It's hard to believe I've only been in Japan two days. It feels like I've been here two months.
Two days in and I've already:
- settled into my apartment
- opened a bank account
- registered at the university
- gone to the municipal office to get an alien registration card (awesome! I'm an alien!)
- enrolled in the national health plan
- visited three bike shops (I have my eyes on a hot purple cruiser)
- bought pots, pans, cutlery, plates, mugs and a knife that has "enjoy your cooking time" written on the blade
- figured out where the grocery store is
- made three friends (Oneika from Jamaica, Nadia from Bosnia and Theo from Toronto)
- scouted out public pools (haven't found any yet)
- mapped out a running route along the riverbank
- took a campus tour (the highlight was when the guy giving the tour stopped beside an impressive looking building and said, "This building has the cleanest toilets on campus." That's all he said about it. Maybe nothing more needed to be said)
- failed a Japanese language placement exam (I can speak Japanese. I can understand Japanese. I can read Japanese. But I can't write Japanese. I never bothered to learn how to write. I never really needed to. Unfortunately, the placement exam was a written exam. I left most of it blank because, apparently, I am functionally illiterate. So I am being placed in a lower level class. I don't know if this is good or bad)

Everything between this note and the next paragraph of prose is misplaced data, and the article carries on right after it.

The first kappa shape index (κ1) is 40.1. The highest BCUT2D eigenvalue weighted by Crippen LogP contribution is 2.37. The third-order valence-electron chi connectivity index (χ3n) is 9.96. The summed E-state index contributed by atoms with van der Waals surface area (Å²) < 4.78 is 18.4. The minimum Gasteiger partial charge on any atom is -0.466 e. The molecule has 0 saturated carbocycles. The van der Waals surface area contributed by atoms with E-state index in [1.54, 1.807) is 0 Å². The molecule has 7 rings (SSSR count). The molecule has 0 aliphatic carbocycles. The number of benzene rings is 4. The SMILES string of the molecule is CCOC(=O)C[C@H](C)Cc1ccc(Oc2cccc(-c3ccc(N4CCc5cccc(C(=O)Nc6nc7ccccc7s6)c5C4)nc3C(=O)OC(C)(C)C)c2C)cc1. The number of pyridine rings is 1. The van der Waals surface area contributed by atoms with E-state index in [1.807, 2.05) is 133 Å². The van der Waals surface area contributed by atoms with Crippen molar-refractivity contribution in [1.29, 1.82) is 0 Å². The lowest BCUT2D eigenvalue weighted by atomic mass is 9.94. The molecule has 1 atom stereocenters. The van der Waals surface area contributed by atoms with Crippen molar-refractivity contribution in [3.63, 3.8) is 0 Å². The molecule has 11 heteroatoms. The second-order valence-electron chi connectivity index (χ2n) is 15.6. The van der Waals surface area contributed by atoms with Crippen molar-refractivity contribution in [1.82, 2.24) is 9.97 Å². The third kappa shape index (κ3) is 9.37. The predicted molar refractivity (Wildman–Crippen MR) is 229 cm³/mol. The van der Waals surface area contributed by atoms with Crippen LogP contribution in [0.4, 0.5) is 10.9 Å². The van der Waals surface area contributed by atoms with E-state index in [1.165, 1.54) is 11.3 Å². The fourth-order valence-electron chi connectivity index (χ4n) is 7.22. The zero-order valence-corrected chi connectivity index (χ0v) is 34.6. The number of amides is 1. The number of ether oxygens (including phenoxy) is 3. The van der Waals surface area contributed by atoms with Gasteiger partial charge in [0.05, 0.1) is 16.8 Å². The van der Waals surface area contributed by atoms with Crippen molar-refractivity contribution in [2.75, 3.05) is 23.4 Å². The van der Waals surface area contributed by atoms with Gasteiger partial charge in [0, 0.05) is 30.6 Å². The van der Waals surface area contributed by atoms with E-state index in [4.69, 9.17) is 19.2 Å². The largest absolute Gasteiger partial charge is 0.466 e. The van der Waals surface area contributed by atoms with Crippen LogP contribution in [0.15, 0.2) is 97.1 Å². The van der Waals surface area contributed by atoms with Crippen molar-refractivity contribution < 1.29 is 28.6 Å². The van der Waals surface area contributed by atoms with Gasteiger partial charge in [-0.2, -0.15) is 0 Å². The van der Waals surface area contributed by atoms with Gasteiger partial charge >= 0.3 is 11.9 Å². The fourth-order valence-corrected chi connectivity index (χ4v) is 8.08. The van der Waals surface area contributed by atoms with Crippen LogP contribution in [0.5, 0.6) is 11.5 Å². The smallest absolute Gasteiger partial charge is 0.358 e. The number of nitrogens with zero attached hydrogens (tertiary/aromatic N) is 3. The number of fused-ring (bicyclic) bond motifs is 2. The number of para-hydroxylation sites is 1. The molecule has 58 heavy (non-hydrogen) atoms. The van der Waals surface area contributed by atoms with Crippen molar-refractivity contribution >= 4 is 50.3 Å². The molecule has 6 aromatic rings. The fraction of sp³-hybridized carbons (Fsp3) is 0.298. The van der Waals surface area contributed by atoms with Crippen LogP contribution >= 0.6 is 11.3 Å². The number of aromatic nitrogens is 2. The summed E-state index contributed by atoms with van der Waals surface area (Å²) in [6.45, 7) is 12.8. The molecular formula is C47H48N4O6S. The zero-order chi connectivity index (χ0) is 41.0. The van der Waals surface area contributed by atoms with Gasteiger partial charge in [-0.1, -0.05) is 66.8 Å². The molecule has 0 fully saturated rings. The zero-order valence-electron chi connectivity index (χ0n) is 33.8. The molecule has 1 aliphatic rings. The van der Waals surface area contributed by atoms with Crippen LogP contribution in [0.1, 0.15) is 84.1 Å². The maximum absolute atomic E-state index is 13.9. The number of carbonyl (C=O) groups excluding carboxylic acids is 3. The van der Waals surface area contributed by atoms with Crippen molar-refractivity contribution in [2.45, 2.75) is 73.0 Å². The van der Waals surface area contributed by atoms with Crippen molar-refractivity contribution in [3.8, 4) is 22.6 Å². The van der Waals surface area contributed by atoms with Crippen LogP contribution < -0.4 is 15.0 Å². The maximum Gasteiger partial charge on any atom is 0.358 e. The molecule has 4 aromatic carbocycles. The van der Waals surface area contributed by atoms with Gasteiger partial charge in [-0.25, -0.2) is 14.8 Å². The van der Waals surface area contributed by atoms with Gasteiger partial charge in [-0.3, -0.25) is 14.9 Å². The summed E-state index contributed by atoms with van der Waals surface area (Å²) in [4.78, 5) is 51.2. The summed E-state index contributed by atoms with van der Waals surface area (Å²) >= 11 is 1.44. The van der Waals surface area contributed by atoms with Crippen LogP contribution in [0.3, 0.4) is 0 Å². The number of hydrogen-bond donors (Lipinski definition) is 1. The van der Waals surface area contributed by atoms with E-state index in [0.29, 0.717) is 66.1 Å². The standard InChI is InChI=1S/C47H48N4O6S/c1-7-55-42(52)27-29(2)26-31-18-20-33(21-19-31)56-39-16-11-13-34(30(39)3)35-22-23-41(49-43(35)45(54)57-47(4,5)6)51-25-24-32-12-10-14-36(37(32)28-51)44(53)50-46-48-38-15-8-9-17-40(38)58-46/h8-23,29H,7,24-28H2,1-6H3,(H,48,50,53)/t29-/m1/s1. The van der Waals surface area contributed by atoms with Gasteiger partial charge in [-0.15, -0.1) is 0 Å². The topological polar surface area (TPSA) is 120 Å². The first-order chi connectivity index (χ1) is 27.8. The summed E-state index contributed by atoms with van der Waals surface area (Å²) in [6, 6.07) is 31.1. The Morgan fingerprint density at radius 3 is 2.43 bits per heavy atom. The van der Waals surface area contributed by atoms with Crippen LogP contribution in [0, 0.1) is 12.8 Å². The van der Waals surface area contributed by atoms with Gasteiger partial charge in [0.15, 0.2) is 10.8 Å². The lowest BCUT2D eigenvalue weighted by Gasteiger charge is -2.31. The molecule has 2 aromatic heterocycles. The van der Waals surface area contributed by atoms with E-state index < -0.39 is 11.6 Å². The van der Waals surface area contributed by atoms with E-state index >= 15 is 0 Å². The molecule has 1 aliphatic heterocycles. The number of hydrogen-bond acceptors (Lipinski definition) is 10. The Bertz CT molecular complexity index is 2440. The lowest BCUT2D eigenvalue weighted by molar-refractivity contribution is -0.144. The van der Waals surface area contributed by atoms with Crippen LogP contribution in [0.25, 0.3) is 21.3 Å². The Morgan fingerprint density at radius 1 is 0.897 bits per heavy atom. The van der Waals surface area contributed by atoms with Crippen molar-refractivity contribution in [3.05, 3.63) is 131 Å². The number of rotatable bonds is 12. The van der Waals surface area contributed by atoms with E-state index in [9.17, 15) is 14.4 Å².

Anyway, classes start tomorrow morning. For the next six months, I'll be studying Japanese Monday to Friday, four to six hours a day, plus homework and assignments. I'm kind of digging this student lifestyle thing. I especially like that I'm getting paid to go to school.
Kyoto University has put me up in their international housing complex, about 4 km north of the university. The apartment complex is a mix of visiting professors, researchers and students. It's not very social. The place is as quiet as a monastery.
Which is weird considering there is a huge sign on the communal bulletin board warning us to be quiet after 10 p.m. and that having the police come to the apartment would bring "great shame" to Kyoto University.
The only way the police would ever be called to this place is because it's so quiet that someone thought we were all dead.
In case you're curious what student apartments look like in Japan, here's a virtual tour of my new place.
The living room.
The (world's smallest) bathroom.
The study area.
The balcony. The balcony is enclosed by mesh netting. I'm not sure if this is to prevent birds from flying in or if it is some sort of flimsy suicide prevention measure.
My absolute favourite thing about the entire apartment? The washing machine. On the balcony! I have my own washing machine on the balcony. Who has a washing machine on their balcony? Doing laundry in the great outdoors is awesomeness personified.